Jeremy Hylton wrote:
On Mon, 2003-03-03 at 08:42, Ben Laurie wrote:
I think the fundamental problem for rexec is that you don't have a security kernel. The code for security gets scatter throughout the interpreter. It's hard to have much assurance in the security when its tangled up with everything else in the language.
You can use a proxy for an object to deal with goal #1 above -- enforce an interface for an object. I think about this much like a hardware capability architecture. The protected objects live in the capability segment and regular code can't access them directly. The only access is via a proxy object that is bound to the capability.
Regardless of proxy vs. rexec, I'd be interested to hear what you think about a sound way to engineer a secure Python.
I'm told that proxies actually rely on rexec, too. So, I guess whichever approach you take, you need rexec.
The problem is that although you can think about proxies as being like a segmented architecture, you have to enforce that segmentation. And that means doing so throughout the interpreter, doesn't it? I suppose it might be possible to abstract things in some way to make that less widespread, but probably not without having an adverse impact on speed.
The boundary between the interpreter and the proxy is the generic type object API. The Python code does not know anything about the representation of a proxy object, except that it is a PyObject *. As a result, the only way to invoke operations on its is to go through the various APIs in the type object's table of function pointers.
There are surely limits to how far the separation can go. I expect you can't inherit from a proxy for a class, such that the base class is in a different protection domain than the subclass. But I think there are fewer ad hoc restrictions than there are in rexec.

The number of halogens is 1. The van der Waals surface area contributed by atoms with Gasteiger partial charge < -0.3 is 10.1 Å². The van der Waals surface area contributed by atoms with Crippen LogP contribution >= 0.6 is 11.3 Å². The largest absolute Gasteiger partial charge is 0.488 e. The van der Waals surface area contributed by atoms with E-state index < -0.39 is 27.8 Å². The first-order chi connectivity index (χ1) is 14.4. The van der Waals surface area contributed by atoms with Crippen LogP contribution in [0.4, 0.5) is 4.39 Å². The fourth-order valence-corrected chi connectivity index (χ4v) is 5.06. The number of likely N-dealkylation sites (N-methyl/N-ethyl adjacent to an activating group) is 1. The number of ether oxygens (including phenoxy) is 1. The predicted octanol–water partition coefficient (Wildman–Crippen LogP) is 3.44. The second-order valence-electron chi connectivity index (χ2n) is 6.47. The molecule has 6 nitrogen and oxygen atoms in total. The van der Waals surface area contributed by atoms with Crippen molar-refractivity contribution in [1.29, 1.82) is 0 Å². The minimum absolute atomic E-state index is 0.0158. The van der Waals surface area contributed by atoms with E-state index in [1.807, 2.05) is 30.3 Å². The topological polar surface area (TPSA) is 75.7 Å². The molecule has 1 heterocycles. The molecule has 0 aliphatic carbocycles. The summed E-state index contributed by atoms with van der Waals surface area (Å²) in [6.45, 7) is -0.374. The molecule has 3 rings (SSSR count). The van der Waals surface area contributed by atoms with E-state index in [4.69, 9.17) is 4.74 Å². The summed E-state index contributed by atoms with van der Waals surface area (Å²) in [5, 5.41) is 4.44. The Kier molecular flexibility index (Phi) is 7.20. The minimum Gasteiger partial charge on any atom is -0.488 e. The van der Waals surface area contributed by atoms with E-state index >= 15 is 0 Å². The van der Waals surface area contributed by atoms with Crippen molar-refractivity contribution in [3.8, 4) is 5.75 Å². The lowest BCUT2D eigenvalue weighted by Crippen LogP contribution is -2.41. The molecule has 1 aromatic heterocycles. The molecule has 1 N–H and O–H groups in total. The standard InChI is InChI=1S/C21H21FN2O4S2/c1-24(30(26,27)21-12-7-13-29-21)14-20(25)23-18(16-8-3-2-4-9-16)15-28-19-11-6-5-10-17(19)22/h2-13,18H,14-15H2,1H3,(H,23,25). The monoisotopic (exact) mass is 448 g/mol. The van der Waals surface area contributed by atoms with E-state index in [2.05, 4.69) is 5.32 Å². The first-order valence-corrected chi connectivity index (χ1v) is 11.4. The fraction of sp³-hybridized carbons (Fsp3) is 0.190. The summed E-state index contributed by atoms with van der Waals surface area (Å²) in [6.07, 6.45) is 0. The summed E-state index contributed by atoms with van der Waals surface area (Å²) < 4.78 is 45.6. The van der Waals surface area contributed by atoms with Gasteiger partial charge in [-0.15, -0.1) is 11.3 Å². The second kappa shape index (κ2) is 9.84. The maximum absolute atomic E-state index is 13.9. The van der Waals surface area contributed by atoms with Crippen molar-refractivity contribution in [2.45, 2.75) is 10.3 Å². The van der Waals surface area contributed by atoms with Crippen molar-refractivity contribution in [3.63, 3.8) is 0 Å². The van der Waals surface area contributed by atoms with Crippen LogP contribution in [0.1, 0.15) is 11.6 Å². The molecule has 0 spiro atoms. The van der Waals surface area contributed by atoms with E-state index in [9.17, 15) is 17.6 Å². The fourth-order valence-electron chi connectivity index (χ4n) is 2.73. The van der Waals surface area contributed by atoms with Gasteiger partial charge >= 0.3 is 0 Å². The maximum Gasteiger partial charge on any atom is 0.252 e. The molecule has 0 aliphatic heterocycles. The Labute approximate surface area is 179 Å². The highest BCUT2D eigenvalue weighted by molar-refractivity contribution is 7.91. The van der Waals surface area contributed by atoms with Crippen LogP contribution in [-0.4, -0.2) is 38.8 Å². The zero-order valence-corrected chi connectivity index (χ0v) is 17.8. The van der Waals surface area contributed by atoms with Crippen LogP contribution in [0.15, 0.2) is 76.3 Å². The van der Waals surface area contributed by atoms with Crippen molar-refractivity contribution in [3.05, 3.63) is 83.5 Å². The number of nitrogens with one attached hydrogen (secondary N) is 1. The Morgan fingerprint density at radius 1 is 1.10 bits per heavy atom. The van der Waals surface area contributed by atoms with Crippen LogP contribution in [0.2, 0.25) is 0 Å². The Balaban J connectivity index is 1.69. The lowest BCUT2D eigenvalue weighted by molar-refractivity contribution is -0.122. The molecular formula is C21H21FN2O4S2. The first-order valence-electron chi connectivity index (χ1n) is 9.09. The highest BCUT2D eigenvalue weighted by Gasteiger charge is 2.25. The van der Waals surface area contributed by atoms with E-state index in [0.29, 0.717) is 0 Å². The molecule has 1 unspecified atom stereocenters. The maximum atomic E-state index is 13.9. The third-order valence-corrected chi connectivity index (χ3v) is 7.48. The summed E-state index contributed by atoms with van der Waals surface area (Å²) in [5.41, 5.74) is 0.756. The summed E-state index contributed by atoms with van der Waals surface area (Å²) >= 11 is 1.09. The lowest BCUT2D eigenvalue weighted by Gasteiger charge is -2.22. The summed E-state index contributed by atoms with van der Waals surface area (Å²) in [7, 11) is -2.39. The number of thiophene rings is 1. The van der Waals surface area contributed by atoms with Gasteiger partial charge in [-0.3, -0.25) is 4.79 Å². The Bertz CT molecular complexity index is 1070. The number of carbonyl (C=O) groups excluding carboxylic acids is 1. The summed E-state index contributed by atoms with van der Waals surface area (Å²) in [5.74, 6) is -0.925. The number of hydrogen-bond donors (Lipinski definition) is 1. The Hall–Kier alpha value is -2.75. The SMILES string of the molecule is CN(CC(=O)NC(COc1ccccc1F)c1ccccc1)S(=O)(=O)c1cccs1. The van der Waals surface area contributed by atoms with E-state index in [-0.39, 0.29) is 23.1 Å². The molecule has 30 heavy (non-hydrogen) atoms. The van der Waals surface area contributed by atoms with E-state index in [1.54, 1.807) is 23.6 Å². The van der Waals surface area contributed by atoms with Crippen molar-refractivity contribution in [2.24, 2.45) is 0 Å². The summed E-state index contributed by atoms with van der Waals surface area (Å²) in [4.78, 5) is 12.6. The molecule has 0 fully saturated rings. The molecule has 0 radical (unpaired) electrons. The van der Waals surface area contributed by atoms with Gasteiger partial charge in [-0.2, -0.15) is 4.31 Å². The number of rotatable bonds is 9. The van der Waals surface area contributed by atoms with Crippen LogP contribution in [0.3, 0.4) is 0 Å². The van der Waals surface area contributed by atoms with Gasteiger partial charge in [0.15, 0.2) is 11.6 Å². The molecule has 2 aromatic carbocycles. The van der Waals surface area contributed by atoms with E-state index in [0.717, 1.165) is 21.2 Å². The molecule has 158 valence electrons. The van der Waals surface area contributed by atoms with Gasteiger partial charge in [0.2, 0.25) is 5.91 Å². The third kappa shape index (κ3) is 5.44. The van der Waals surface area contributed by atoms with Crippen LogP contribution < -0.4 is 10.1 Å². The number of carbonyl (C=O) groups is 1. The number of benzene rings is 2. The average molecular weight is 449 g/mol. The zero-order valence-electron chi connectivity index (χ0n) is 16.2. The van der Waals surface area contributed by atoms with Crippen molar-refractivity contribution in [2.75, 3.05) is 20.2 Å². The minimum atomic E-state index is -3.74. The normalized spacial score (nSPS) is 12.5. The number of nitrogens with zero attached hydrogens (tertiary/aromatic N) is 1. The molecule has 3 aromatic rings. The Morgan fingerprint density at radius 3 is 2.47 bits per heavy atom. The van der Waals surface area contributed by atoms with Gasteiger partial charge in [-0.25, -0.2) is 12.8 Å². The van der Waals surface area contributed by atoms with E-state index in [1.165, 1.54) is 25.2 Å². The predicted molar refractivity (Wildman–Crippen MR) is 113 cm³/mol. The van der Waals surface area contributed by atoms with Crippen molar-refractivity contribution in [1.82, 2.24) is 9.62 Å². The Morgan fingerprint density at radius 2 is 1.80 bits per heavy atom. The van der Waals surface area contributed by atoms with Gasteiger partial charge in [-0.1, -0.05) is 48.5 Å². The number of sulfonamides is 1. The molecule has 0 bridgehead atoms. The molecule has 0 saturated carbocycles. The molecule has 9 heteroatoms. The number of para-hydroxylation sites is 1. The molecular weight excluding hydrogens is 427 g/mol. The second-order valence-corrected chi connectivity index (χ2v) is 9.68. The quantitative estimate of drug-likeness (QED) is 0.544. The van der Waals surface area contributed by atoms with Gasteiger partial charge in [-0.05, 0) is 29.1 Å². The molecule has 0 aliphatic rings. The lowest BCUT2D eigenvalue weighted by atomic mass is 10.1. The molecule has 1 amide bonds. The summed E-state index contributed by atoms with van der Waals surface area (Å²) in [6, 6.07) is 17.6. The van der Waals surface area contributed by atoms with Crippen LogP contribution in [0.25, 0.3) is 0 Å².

I think this provides a pretty clean separation of concerns, even if the proxy object were a standard part of Python. The only code that should manipulate the proxy representation is its implementation. The only other step would be to convince yourself that Python does not inspect arbitrary parts of a concrete PyObject * in an unsafe way.
I'm obviously missing something - surely you can say pretty much exactly the same thing about a bound method, just replace "type object" with "PyMethodObject"? And in either case, you also need to restrict access to the underlying libraries and (presumably) some of the builtin functions? BTW, Guido pointed out to me that I'm causing confusion by saying "rexec" when I really mean "restricted execution". In short, it seems to me that proxies and capabilities via bound methods both do the same basic thing: i.e. prevent inspection of what is behind the capability/proxy. Proxies add access control to decide whether you get to use them or not, whereas in a capability system simple posession of the capability is sufficient (i.e. they are like a proxy where the security check always says "yes"). You do access control using capabilities, instead of inside them. Am I not understanding proxies? Cheers, Ben. -- http://www.apache-ssl.org/ben.html http://www.thebunker.net/ "There is no limit to what a man can do or how far he can go if he doesn't mind who gets the credit." - Robert Woodruff